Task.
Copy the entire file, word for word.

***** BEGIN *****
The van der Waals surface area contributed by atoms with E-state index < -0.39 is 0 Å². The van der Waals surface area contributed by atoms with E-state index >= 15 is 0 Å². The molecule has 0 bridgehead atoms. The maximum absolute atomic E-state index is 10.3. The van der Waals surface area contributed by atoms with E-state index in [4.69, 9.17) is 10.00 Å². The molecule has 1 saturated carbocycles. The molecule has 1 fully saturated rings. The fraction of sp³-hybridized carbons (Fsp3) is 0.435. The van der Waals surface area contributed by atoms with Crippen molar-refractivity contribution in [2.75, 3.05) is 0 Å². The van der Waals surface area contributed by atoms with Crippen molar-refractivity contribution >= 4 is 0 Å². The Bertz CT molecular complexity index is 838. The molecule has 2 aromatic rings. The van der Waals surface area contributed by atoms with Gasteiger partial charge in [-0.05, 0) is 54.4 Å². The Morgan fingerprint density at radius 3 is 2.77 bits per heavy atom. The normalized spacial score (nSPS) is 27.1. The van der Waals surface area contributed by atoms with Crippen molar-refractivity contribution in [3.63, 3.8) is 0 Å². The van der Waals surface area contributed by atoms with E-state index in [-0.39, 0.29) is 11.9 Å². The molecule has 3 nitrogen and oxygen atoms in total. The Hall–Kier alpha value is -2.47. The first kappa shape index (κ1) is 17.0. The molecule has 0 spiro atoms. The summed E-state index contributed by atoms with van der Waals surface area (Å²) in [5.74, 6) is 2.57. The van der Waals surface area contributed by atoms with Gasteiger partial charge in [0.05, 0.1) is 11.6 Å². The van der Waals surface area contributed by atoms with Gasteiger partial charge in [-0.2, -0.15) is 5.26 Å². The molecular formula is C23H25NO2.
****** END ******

The van der Waals surface area contributed by atoms with E-state index < -0.39 is 0 Å². The van der Waals surface area contributed by atoms with E-state index >= 15 is 0 Å². The molecule has 0 bridgehead atoms. The maximum absolute atomic E-state index is 10.3. The van der Waals surface area contributed by atoms with E-state index in [4.69, 9.17) is 10.00 Å². The molecule has 1 saturated carbocycles. The molecule has 1 fully saturated rings. The fraction of sp³-hybridized carbons (Fsp3) is 0.435. The van der Waals surface area contributed by atoms with Crippen molar-refractivity contribution in [2.75, 3.05) is 0 Å². The van der Waals surface area contributed by atoms with Crippen molar-refractivity contribution >= 4 is 0 Å². The Bertz CT molecular complexity index is 838. The molecule has 2 aromatic rings. The van der Waals surface area contributed by atoms with Gasteiger partial charge in [-0.05, 0) is 54.4 Å². The Morgan fingerprint density at radius 3 is 2.77 bits per heavy atom. The normalized spacial score (nSPS) is 27.1. The van der Waals surface area contributed by atoms with Crippen molar-refractivity contribution in [3.63, 3.8) is 0 Å². The van der Waals surface area contributed by atoms with E-state index in [-0.39, 0.29) is 11.9 Å². The molecule has 3 nitrogen and oxygen atoms in total. The Hall–Kier alpha value is -2.47. The first kappa shape index (κ1) is 17.0. The molecule has 0 spiro atoms. The summed E-state index contributed by atoms with van der Waals surface area (Å²) in [5.74, 6) is 2.57. The van der Waals surface area contributed by atoms with Gasteiger partial charge in [0.05, 0.1) is 11.6 Å². The van der Waals surface area contributed by atoms with Gasteiger partial charge in [-0.2, -0.15) is 5.26 Å². The molecular formula is C23H25NO2.